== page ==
We found 8 nutrition providers near Fayetteville, GA.

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Specializes in Nutrition
745 South Glynn Street
Fayetteville, GA

Ms. Lisa Stillman's area of specialization is nutrition. Ms. Stillman accepts Medicare insurance.

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Specializes in Nutrition
135 Chestlehurst Drive
Fayetteville, GA

Specializes in Nutrition
1255 Highway 54 W; Piedmont Fayette Hospital - Diabetes Education Department
Fayetteville, GA

Specializes in Nutrition
1255 Highway 54 W
Fayetteville, GA

Specializes in Nutrition
140 Stonewall Avenue W; West Suite 107
Fayetteville, GA

Specializes in Social Work, Nutrition, Other, Counseling, Addiction Therapy
500 Lanier Avenue W; Suite 601
Fayetteville, GA

Specializes in Nutrition
1306 Layor Court
Peachtree City, GA

Specializes in Nutrition
105 Carnegie Place; Suite 103
Fayetteville, GA


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What is Nutrition Counseling?

Food is one of the most basic resources our bodies use for growth and energy, tied intricately to our well-being. Not only can what we eat affect our health, but certain conditions can affect how well our bodies process food. Nutrition is the study of this complex interaction, and when patients seek the advice of an expert to help them manage food in their life, it is called nutrition counseling.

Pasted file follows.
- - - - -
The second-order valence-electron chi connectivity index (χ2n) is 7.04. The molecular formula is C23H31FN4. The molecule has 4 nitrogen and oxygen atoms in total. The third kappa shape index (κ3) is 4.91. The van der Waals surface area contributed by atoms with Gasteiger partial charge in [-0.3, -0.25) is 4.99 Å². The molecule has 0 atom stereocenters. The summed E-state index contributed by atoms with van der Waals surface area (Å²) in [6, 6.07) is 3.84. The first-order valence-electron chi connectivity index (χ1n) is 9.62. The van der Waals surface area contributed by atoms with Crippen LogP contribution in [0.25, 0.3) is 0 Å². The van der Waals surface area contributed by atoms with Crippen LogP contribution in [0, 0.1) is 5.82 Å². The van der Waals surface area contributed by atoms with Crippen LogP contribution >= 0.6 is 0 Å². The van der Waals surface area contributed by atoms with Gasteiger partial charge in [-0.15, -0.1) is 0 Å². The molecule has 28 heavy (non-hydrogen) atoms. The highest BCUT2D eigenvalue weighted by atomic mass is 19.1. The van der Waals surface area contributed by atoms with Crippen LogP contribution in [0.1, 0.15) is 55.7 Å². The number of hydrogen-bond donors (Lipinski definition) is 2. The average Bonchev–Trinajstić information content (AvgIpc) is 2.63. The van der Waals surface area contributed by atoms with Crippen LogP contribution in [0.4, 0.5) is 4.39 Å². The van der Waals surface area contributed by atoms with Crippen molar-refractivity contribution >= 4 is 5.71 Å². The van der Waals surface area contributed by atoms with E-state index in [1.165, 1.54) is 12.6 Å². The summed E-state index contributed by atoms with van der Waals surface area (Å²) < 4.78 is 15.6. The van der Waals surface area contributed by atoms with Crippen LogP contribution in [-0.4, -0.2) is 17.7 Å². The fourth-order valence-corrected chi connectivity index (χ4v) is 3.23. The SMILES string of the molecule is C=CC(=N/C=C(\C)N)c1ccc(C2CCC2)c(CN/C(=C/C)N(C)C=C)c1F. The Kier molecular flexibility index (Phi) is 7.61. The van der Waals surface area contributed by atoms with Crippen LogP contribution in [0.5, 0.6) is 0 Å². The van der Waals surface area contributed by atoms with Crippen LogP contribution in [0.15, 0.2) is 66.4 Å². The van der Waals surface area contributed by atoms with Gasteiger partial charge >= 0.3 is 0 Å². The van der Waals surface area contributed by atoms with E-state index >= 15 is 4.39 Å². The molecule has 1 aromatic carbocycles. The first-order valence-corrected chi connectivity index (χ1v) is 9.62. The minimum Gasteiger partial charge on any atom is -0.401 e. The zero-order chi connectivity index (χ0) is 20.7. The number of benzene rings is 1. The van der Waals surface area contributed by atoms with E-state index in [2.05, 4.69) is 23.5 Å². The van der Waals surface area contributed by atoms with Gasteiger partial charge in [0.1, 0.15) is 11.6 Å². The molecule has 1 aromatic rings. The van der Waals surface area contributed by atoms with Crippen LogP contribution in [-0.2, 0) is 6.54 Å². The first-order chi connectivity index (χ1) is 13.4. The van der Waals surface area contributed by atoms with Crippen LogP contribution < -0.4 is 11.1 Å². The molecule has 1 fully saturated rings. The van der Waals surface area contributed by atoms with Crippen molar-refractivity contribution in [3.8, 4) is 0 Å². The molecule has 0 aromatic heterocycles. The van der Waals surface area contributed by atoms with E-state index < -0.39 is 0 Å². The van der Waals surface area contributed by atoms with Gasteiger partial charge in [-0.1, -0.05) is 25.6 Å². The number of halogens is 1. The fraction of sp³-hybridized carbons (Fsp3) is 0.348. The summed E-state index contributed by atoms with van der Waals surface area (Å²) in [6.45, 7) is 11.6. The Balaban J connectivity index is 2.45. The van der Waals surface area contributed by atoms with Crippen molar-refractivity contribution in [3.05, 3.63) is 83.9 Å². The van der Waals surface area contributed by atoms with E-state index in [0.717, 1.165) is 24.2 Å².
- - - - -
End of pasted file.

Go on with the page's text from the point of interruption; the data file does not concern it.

At the most basic level, nutrition counseling can be simply a talk with a family physician. Doctors receive training in nutrition as part of their education, and they are generally qualified to make recommendations about diet for their patients. Some doctors take a professional interest in nutrition and become experts by taking extra classes or studying nutrition in their practice. In general, however, complex nutrition guidance will be referred to a nutrition specialist, generally a dietitian.

Registered dietitians are nutrition experts that have passed specific higher education, accreditation, and internship requirements. They may work in hospitals, nursing facilities, or private practices to provide nutrition therapy and advise patients about their health and diet. Like dietitians, nutritionists also work to counsel patients about food and health. Some nutritionists have degrees in nutrition or food science, but the title ‘nutritionist’ is not protected by law. In the United States, anyone is allowed to call themselves a nutritionist, regardless of their education level.

Nutrition counseling can be useful for anyone who is looking to get to a healthy weight, manage a chronic illness through diet, or simply lead a healthier lifestyle. Some examples of issues that benefit from nutrition counseling include:
  • Obesity
  • Eating disorders
  • High cholesterol
  • High blood pressure
  • Food allergies
  • Kidney disease
  • Digestive disorders, such as irritable bowel syndrome
  • Cancer
  • Pregnancy or lactation
  • Participation in competitive sports

During a nutrition counseling appointment, the provider -- doctor, nutritionist, or dietitian -- typically will look over your medical history and talk to you about your current diet, your goals, what kinds of food you like, and any problems that you are currently struggling with in your health or diet. Then the specialist will help you set food goals and create a customized plan to help you meet your nutritional needs. Nutrition specialists may also offer classes, workshops, cooking demonstrations, and more. Their role is not to lecture you about what you should be eating, but to offer education and resources to make eating healthy foods easier.
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